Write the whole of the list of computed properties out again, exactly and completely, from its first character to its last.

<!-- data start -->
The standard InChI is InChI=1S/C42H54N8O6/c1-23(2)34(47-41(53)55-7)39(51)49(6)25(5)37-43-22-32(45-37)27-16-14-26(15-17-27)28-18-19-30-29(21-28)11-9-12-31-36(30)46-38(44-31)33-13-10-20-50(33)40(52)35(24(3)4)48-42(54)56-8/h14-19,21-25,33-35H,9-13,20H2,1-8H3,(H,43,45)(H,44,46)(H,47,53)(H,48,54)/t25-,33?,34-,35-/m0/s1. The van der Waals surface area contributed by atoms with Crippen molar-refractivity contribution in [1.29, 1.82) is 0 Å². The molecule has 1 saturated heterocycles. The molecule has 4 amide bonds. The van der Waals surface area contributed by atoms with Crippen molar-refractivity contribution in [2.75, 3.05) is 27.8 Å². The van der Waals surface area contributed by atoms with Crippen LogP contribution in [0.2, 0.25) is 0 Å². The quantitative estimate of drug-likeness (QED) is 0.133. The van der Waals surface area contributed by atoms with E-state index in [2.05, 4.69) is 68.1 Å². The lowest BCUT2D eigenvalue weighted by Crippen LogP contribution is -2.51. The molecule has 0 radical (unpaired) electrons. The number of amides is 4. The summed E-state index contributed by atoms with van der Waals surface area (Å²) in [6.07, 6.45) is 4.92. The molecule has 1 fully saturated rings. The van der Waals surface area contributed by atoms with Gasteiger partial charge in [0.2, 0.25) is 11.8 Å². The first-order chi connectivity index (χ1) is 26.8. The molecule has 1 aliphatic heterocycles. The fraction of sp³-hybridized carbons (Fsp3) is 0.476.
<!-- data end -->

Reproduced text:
The standard InChI is InChI=1S/C42H54N8O6/c1-23(2)34(47-41(53)55-7)39(51)49(6)25(5)37-43-22-32(45-37)27-16-14-26(15-17-27)28-18-19-30-29(21-28)11-9-12-31-36(30)46-38(44-31)33-13-10-20-50(33)40(52)35(24(3)4)48-42(54)56-8/h14-19,21-25,33-35H,9-13,20H2,1-8H3,(H,43,45)(H,44,46)(H,47,53)(H,48,54)/t25-,33?,34-,35-/m0/s1. The van der Waals surface area contributed by atoms with Crippen molar-refractivity contribution in [1.29, 1.82) is 0 Å². The molecule has 1 saturated heterocycles. The molecule has 4 amide bonds. The van der Waals surface area contributed by atoms with Crippen molar-refractivity contribution in [2.75, 3.05) is 27.8 Å². The van der Waals surface area contributed by atoms with Crippen LogP contribution in [0.2, 0.25) is 0 Å². The quantitative estimate of drug-likeness (QED) is 0.133. The van der Waals surface area contributed by atoms with E-state index in [2.05, 4.69) is 68.1 Å². The lowest BCUT2D eigenvalue weighted by Crippen LogP contribution is -2.51. The molecule has 0 radical (unpaired) electrons. The number of amides is 4. The summed E-state index contributed by atoms with van der Waals surface area (Å²) in [6.07, 6.45) is 4.92. The molecule has 1 fully saturated rings. The van der Waals surface area contributed by atoms with Gasteiger partial charge in [0.2, 0.25) is 11.8 Å². The first-order chi connectivity index (χ1) is 26.8. The molecule has 1 aliphatic heterocycles. The fraction of sp³-hybridized carbons (Fsp3) is 0.476.